A high court decision to let a multiple sclerosis sufferer review the law on assisted suicide could be a move towards legal euthanasia.
Multiple sclerosis sufferer Debbie Purdy is confined to a wheelchair and is worried that her condition will eventually become unbearable.
If and when it does, she plans to end her life by travelling with her husband to Switzerland where euthanasia is legal.
She has asked the Director of Public Prosecutions (DPP) in England and Wales, Sir Ken MacDonald, to confirm that her husband will not be prosecuted on his return to the UK for helping her commit suicide.
But the DPP says that he cannot promise her husband immunity from the law and has resisted pressure to publish an official policy on the issue.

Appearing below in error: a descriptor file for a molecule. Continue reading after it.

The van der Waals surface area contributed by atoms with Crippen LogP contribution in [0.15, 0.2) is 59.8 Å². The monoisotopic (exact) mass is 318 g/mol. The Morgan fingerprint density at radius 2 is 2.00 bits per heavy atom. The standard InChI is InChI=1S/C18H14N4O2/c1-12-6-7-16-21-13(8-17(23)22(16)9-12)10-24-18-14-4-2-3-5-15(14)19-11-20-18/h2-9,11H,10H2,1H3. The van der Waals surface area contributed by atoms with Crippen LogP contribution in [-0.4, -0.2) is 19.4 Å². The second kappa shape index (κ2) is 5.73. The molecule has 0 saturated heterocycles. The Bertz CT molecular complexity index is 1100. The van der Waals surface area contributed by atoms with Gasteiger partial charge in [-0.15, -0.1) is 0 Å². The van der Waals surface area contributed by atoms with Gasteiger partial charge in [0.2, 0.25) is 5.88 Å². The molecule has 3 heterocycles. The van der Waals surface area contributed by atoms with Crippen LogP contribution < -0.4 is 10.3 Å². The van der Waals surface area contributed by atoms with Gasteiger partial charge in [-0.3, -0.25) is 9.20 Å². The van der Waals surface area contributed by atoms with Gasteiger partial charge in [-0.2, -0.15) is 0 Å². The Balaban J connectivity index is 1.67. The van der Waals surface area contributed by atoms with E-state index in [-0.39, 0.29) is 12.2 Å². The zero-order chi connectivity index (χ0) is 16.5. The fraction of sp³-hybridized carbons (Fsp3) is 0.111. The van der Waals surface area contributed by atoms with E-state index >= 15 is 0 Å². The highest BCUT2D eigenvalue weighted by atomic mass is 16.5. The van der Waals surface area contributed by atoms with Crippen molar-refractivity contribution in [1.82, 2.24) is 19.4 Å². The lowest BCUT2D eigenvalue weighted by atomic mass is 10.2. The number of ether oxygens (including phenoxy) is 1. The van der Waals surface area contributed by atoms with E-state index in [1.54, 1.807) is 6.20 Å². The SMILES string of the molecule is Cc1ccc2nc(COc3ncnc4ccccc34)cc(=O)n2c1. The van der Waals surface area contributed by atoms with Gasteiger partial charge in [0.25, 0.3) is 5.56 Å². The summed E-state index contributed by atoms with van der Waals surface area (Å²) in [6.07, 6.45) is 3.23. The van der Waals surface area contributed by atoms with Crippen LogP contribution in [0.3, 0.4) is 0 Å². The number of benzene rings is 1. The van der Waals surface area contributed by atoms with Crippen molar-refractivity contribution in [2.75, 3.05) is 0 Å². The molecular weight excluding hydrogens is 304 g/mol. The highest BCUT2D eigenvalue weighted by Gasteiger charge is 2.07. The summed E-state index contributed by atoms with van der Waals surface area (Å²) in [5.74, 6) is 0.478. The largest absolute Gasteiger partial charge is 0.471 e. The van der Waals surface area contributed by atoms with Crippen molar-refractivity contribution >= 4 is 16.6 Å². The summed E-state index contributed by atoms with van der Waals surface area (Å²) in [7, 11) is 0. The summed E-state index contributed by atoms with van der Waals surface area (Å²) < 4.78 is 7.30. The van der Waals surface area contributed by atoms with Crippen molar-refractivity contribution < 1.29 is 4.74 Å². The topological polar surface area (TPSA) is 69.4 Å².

High Court judges have now granted her the right to launch a judicial review of the DPP’s decision, “without wishing to give Ms Purdy any optimism that her arguments will ultimately succeed”.
Disability rights groups are concerned that the case sends out the message that incurably disabled people are “better off dead”.
Alison Davis, the national co-ordinator of No Less Human, a disability group, said: “Allowing assisted suicide or weakening the law against it would compromise the protection from harm every vulnerable person deserves.
“The assumption that dying and incurably disabled people are, in effect, right to want to die and better off dead would be confirmed.”